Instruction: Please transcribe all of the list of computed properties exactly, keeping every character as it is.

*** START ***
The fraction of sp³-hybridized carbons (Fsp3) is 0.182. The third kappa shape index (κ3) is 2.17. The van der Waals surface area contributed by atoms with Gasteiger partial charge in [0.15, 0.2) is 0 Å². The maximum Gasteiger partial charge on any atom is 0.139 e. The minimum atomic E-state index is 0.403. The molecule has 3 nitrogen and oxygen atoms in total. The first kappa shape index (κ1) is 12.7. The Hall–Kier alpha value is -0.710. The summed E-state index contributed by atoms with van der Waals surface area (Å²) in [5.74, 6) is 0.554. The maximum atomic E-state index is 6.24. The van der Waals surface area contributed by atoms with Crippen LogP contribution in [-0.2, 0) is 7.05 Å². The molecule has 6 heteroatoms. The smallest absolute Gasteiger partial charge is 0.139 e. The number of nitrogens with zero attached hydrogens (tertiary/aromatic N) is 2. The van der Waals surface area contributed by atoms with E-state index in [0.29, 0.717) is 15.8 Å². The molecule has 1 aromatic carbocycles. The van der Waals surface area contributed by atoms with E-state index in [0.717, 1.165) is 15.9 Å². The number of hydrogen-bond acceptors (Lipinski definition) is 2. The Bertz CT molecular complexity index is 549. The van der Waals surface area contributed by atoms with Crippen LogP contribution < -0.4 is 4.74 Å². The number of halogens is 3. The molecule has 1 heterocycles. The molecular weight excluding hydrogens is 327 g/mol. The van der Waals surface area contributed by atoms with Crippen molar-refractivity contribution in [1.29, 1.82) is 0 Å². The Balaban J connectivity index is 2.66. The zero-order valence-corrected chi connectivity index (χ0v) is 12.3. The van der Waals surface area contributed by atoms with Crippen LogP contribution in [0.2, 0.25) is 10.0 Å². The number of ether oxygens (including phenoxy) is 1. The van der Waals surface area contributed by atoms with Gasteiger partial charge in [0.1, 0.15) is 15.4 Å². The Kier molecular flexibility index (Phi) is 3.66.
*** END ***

The fraction of sp³-hybridized carbons (Fsp3) is 0.182. The third kappa shape index (κ3) is 2.17. The van der Waals surface area contributed by atoms with Gasteiger partial charge in [0.15, 0.2) is 0 Å². The maximum Gasteiger partial charge on any atom is 0.139 e. The minimum atomic E-state index is 0.403. The molecule has 3 nitrogen and oxygen atoms in total. The first kappa shape index (κ1) is 12.7. The Hall–Kier alpha value is -0.710. The summed E-state index contributed by atoms with van der Waals surface area (Å²) in [5.74, 6) is 0.554. The maximum atomic E-state index is 6.24. The van der Waals surface area contributed by atoms with Crippen LogP contribution in [-0.2, 0) is 7.05 Å². The molecule has 6 heteroatoms. The smallest absolute Gasteiger partial charge is 0.139 e. The number of nitrogens with zero attached hydrogens (tertiary/aromatic N) is 2. The van der Waals surface area contributed by atoms with E-state index in [0.29, 0.717) is 15.8 Å². The molecule has 1 aromatic carbocycles. The van der Waals surface area contributed by atoms with E-state index in [0.717, 1.165) is 15.9 Å². The number of hydrogen-bond acceptors (Lipinski definition) is 2. The Bertz CT molecular complexity index is 549. The van der Waals surface area contributed by atoms with Crippen LogP contribution < -0.4 is 4.74 Å². The number of halogens is 3. The molecule has 1 heterocycles. The molecular weight excluding hydrogens is 327 g/mol. The van der Waals surface area contributed by atoms with Crippen molar-refractivity contribution in [1.29, 1.82) is 0 Å². The Balaban J connectivity index is 2.66. The zero-order valence-corrected chi connectivity index (χ0v) is 12.3. The van der Waals surface area contributed by atoms with Crippen LogP contribution in [0.2, 0.25) is 10.0 Å². The number of ether oxygens (including phenoxy) is 1. The van der Waals surface area contributed by atoms with Gasteiger partial charge in [0.1, 0.15) is 15.4 Å². The Kier molecular flexibility index (Phi) is 3.66.